11 November 2015

Justin's Vagenda starts to smell

The problem with choosing people on the basis of their plumbing is that sometimes you run smack into an immovable lump of shite...may the best genitals win
Neurologists who treat MS patients are appalled, saying her lobbying calls into question Duncan’s suitability as a neutral, dispassionate science czar. “This is the most curious appointment since Caligula named his horse as Consul,” said McGill University’s Dr. Michael Rasminsky.

“The idea that there is some kind of scientific conspiracy to stop good research from happening, or stop good research that doesn’t fit with convention from happening, I think is an unfortunate perception for someone who is now the science minister,” said Tim Caulfield, a health-policy professor at the University of Alberta.
Of course, there are at least two sides to every story, right?
Duncan will not comment for now on the criticism, said a spokeswoman this week.
You're just not gonna hear it from Minister Kirsty.


MORE: The thing that she's most known for...

...was an expensive, abject failure that Kirsty Duncan (geographer) had spent years planning. Duncan ended up digging up remains that were not below the permafrost... and thus useless.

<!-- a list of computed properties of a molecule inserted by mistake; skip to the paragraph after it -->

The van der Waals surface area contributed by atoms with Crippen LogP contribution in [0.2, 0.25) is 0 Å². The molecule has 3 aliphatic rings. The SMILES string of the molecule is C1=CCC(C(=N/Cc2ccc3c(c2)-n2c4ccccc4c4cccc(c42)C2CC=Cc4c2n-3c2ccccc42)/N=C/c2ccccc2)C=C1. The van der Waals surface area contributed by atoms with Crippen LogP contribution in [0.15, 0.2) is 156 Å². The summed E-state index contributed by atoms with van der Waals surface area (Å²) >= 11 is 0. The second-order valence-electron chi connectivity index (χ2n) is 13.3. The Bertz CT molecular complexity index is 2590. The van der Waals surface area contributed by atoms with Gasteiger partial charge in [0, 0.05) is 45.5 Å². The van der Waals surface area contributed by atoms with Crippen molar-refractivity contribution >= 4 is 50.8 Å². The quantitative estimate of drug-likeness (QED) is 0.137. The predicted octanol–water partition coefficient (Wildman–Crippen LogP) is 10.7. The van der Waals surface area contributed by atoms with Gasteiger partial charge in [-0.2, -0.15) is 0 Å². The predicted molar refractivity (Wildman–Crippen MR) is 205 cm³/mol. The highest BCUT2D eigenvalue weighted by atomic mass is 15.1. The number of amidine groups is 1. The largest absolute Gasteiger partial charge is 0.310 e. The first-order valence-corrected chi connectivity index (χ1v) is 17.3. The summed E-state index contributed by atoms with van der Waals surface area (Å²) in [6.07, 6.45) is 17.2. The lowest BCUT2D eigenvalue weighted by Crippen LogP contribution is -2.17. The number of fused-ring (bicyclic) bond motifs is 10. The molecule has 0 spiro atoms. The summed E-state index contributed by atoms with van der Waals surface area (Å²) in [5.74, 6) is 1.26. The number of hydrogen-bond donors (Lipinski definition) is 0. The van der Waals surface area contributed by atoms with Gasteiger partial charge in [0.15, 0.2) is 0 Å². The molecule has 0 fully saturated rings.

But the story doesn't end there.
Unfortunately she didn't know that two other scientists, Jeffrey Taubenberger (pathologist) and Johan Hultin (virologist), had already got sufficient samples in Alaska—Hultin having made it to the same difficult region of Alaska in 1951.

In March of 1997 in Science News, there it was: “1918 Pandemic Virus Found.” A small sequence had been discovered by Jeffery Taubenberger. I wrote a letter saying, “If you need more specimen, let me know, and I will go back to Alaska. I’ve been there before. I know where it is. I can go back.” And I didn’t hear anything, I didn’t hear anything. And I thought, well, he knows, he thinks I’m a nut. He happened to be on vacation so he didn’t get his mail.

And he called me here. And he asked me, “When can you go?” So I said, “I can’t go this week. But I can go next week.” And I called up to Brevig. Now this time when I come, the second visit in 1997, it so happened it was in August.
And Hultin went up there with a pick and shovel. He recovered the samples and brought them back to Taubenberger. No government or private funding, No years of shameless self-promotion.


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